Huck Finn and Tom Sawyer Illustrations - Page 3


Attached a transformation I did years ago to the rather klunky cover art from a 1920's Tom Sawyer & Huck Finn board game box. I added the names of boys in rustic lettering to the fence from 2 different sources, a photographic sky, and upgraded the boys' faces and hats from the work of gifted Swedish illustrator Eric Palmquist (1908- 1999); also modified the colors.


Whitewashin' the fence under the shadow of Aunt Polly

This is cover art illustration by "BILL BAILEY" off a 1930 children's edition of TOM SAWYER by Mr. Clemens. I added the sky and the lettering above the fence for Debbie Harris in Hannibal so she'd have this as a graphic for T-shirts and tote bags since tourism has always been a good business in "Tom Sawyer's Town" in Missouri on the Mississippi River.

The style of the painting is fanciful and my favorite things about it are the stick figure drawings, the hand written "TOM & BECKY," tic-tac-toe games and especially the menacing shadow of Tom's Aunt Polly holding a stout switch to make sure Tom carried through on his whitewashing assignment on a pleasant Saturday morning. Once he is left alone Tom's friends will pass by on their way to swimmin' or fishin' but remain to whitewash after Tom convinces them what a privilege it is to do so and the boys hand over some of their treasures to buy a turn at the glamorous job.


A play of TOM SAWYER program dated Dec 6th, 1894

An ancient theatre broadside printed on wood pulp paper, dated in pencil across the top "December 6, 1894"




In the 3 act comedy drama entitled



MISS MAUDE BURTON who played HUCKLEBERRY FINN is listed last but her name is the only one listed in capital letters, so it's assumed that the cast was listed in order of each character's appearance

W.E.BURTON (possibly a brother or sister of MAUDE BURTON) is listed first and played TOM SAWYER

The other 8 characters seem to have been freshly invented, they didn't appear in any novels by Samuel Clemens. It would be interesting to know if Mark Twain (Sam Clemens) was aware of this production. His name is not mentioned in this little flyer and it's not know what the substance of it was although there were murders in both TOM SAWYER, HUCKLEBERRY FINN and TOM SAWYER DETECTIVE that could have provided inspiration for the one that takes place in Act I of this Opus.

There is a JUDGE SAWYER (maybe derived from JUDGE THATCHER who was Becky's father and appeared in the novels TOM SAWYER and HUCK FINN) a MRS. SAWYER (Tom's Aunt Polly's last name may possibly have been SAWYER but it's never mentioned if it was) There is also a JESSIE SAWYER (besides Tom there was his his half-brother Sid and there was a Cousin Mary whose last name was was also never mentioned) There is a BECKY STUBBS whose first name may have been borrowed from BECKY THATCHER.

STUMP HAWKINS could have come from LAURA HAWKINS (the real-life model for Becky Thatcher) and femme fatale named LAURA HAWKINS appears in the novel THE GILDED AGE which was co-written by Samuel Clemens with his Hartford neighbor Charles Dudley Warner.

Instead of a LIST OF SCENES there is a


ACT I The Murder

ACT II The Trial

ACI III All's well that ends well

The New York Theatre Co. was based in New York City's Lyceum Theatre and managed by Daniel Frohman.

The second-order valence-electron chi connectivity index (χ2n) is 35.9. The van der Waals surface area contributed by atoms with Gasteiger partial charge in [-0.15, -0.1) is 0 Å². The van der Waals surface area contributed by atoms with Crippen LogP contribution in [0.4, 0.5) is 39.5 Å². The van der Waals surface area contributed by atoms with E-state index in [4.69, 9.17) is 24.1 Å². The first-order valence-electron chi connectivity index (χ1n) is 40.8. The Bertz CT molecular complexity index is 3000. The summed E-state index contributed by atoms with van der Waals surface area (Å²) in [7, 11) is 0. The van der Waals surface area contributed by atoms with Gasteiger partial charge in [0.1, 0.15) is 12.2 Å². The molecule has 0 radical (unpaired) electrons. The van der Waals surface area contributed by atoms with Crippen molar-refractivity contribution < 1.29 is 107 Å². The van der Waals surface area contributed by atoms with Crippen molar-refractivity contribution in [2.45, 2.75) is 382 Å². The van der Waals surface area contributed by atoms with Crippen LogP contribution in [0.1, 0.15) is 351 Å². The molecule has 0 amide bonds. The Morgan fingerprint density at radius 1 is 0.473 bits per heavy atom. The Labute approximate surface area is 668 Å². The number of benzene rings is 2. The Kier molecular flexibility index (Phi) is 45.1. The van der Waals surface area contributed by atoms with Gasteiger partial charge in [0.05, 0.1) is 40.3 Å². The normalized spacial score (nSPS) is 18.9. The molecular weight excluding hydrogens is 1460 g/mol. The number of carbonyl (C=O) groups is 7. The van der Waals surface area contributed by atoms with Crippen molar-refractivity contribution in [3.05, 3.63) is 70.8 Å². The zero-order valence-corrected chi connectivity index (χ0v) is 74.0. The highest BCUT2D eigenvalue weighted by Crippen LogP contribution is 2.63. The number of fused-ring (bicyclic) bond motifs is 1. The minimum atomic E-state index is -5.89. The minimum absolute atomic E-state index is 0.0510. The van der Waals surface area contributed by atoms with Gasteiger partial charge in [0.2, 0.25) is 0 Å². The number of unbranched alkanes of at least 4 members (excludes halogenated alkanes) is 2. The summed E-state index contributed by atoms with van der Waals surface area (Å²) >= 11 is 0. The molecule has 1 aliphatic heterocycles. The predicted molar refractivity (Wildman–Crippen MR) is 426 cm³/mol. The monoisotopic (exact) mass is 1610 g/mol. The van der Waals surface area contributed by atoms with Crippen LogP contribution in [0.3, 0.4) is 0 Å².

The minute books of the company are in the archives of the New York Public Library.

This collection consists of two volumes of the company's minute books, dating from the time of its incorporation on August 28, 1885 and the two volumes conclude on January 18, 1894. If there was a third volume it's likely that it would have included mention of this play TOM SAWYER play and the actors in the company.

The 2 minute books includes articles of incorporation, by-laws, minutes of regular annual and committee meetings, and contracts of actors and actresses. The collection also holds a copy of Daniel Frohman's agreement to manage the Lyceum Theatre, as well as his reports. The NY Theatre Co. minute books are in the Manuscripts and Archives Division located in the Stephen A. Schwarzman Building of the New York City Public Library.


Huck Finn in his "sugar hogshead"

Stylized illustration of Huck's refuge (a big barrel referred to as a "sugar hogshead") from the last chapter 35, the last in THE ADVENTURES OF TOM SAWYER. The cat behind the oar on the far left and the fish on the fire are a nice touches. Huck is contented in his homelessness again but Tom has come to lure him back into captivity with a promise that he can join Tom's band of robbers. The rest of the story can be found here:

From the dust jacket of Tom Sawyer & Huckleberry Finn (both novels in one volume) by Mark Twain Illustrated by Eberhard Binder Verlag Neues Leben, publisher Berlin (1986)

excerpted from Chapter 35 TOM SAWYER:

Huck Finn's wealth and the fact that he was now under the Widow Douglas' protection introduced him into society - no, dragged him into it, hurled him into it - and his sufferings were almost more than he could bear. The widow's servants kept him clean and neat, combed and brushed, and they bedded him nightly in unsympathetic sheets that had not one little spot or stain which he could press to his heart and know for a friend. He had to eat with a knife and fork; he had to use napkin, cup, and plate; he had to learn his book, he had to go to church; he had to talk so properly that speech was become insipid in his mouth; whithersoever he turned, the bars and shackles of civilization shut him in and bound him hand and foot.